Bilkis Bano Case

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January 09, 2024

Why in news?

The Supreme Court quashed the order of remission granted by the State of Gujarat in 2022 to 11 men sentenced to life imprisonment for the gangrape of Bilkis Bano and murder of her family during the 2002 Gujarat riots.

What is the case about?

  • Gujarat had turned violent after the Sabarmati train was burnt in Godhra on 27 February 2002 when 59 karsevaks were killed in the train.
  • Fearing the outbreak of violence, then 5-month pregnant Bilkis Bano fled from her village with her three-and-a-half-year-old daughter and 15 other family members.
  • They were attacked by about 20-30 people whereas Bilkis, her mother, and three other women were raped and brutally assaulted.
  • Only Bilkis, a man, and a three-year-old survived the attack.
  • Her case was taken up by the National Human Rights Commission (NHRC) and Supreme Court, which ordered an investigation by the CBI.


What happened in the case?

  • The accused in the case were arrested in 2004 and the trial was moved out of Gujarat to Maharashtra after Bilkis Bano received death threats.
  • In 2008, the Special CBI Court sentenced 11 accused to life imprisonment on the charges of conspiring to rape a pregnant woman, murder and unlawful assembly under the Indian Penal Code.
  • In 2017, the Bombay High Court dismissed the appeals of the convicts.
  • In 2019, the Supreme Court upheld the High Court order and awarded compensation of Rs 50 lakh to Bilkis — the first such order in a case related to the 2002 riots.

How were the convicts remitted?

Remission means a reduction in sentence imposed on a person convicted of a crime.

  • Gujarat High Court - One of the convicts had approached the Gujarat High Court seeking remission of the sentence under Sections 432 and 433 of the Code of Criminal Procedure.


  • The court dismissed his plea while observing that the “appropriate government” to take a decision about his remission is Maharashtra, and not Gujarat.
  • Supreme Court - He then filed a plea in the Supreme Court, pleading that he had been in jail for over 15 years without remission as of 1 April 2022.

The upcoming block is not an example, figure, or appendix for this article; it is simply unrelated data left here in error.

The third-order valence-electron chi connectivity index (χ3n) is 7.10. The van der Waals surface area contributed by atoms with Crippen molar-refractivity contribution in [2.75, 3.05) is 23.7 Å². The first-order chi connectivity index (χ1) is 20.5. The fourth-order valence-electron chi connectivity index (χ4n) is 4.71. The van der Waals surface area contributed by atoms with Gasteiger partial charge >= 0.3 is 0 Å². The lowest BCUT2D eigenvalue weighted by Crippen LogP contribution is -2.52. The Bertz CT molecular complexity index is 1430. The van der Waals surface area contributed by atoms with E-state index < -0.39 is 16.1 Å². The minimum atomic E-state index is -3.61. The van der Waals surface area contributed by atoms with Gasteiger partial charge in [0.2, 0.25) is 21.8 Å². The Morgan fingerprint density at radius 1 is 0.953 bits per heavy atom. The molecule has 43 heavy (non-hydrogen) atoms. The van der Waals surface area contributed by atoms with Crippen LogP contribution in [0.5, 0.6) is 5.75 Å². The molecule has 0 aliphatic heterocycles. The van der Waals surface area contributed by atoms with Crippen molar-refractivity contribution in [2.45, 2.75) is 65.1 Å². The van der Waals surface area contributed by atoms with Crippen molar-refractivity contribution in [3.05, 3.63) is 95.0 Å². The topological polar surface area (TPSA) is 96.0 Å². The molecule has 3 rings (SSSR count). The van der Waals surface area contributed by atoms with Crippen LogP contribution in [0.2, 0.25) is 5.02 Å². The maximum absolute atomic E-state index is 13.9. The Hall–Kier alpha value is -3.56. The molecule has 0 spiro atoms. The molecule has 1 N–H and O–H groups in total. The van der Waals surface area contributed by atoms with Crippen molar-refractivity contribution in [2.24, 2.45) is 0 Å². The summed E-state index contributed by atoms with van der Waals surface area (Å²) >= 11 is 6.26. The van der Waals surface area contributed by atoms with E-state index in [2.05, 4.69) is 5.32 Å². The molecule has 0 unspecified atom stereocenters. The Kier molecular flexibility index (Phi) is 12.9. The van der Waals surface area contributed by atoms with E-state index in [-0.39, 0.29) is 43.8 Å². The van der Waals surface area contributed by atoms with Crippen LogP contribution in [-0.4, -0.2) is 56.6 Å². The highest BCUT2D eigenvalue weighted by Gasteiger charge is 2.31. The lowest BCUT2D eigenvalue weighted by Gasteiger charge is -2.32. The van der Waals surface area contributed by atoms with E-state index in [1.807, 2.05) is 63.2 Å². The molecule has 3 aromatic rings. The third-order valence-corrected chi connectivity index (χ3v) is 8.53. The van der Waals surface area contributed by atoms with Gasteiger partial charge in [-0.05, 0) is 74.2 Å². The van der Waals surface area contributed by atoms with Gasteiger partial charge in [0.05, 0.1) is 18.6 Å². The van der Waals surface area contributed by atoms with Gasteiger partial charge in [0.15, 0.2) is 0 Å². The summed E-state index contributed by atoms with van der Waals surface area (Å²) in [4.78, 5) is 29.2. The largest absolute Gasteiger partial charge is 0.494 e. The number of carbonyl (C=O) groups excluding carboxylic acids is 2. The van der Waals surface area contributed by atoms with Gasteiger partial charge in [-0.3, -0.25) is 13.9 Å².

• The apex court directed the Gujarat government to look into the issue of remission of his sentence.
  • It also directed the Gujarat government to rely on the 1992 remission policy that was in effect at the time of their conviction in 2008 and not the policy adopted in 2014 which is effective today.


  • The Bilkis Bano case was probed by the CBI, constituted under the Delhi Police Establishment Act and the convicts were sentenced on murder and gang rape charges.

Laws available on remission

  • Articles 72 and 161 of the Constitution - The President and Governors have the power to pardon, suspend, remit or commute a sentence passed by the courts (Clemency power).
  • Code of Criminal Procedure (CrPC) - Since Prisons is a State subject, State governments have powers under Section 432 of the CrPC to remit sentences by setting up a Sentence Review Board.
  • In Laxman Naskar v. Union of India’ (2000) the SC laid down 5 grounds on which remission is considered.
    • Whether the offence is an individual act of crime that does not affect the society
    • Whether there is a chance of the crime being repeated in future
    • Whether the convict has lost the potentiality to commit crime
    • Whether any purpose is being served in keeping the convict in prison
    • Socio-economic conditions of the convict’s family
  • Jail manuals contain rules that allow certain days of remission in every month for good behaviour of convicts.

What is the current Supreme Court judgement about?

  • The Supreme Court said Gujarat was not the “appropriate government” and asked the Maharashtra government to consider the remission plea of the convicted men.
    • It pointed out that Section 432(7)(b) of CrPC clearly indicates that the State within which the offender is sentenced is the appropriate government to pass remission orders and not the one where the crime took place or where the convict was imprisoned.
  • It also said that the Gujarat government’s decision to grant remission to convicts was an instance of usurpation of jurisdiction and abuse of discretion.
  • The court cautioned States from exercising the power of remission in an arbitrary fashion.
  • It also directed the released convicts to report back to the jail authorities within 2 weeks.

What does this mean?

  • Through its ruling, the Supreme Court has allowed many to reaffirm their faith in the law of the land and the rule of law.
  •  It is a timely reiteration of the core principles that animate exercise of the power to grant remission — that it should be fair and reasonable and based on relevant parameters such as whether the crime involved affected society at large, whether the convict retained the potential for committing similar offences or is capable of reform.



  1. Outlook India | Bilkis Bano Case
  2. The Hindu | Bilis Bano Case
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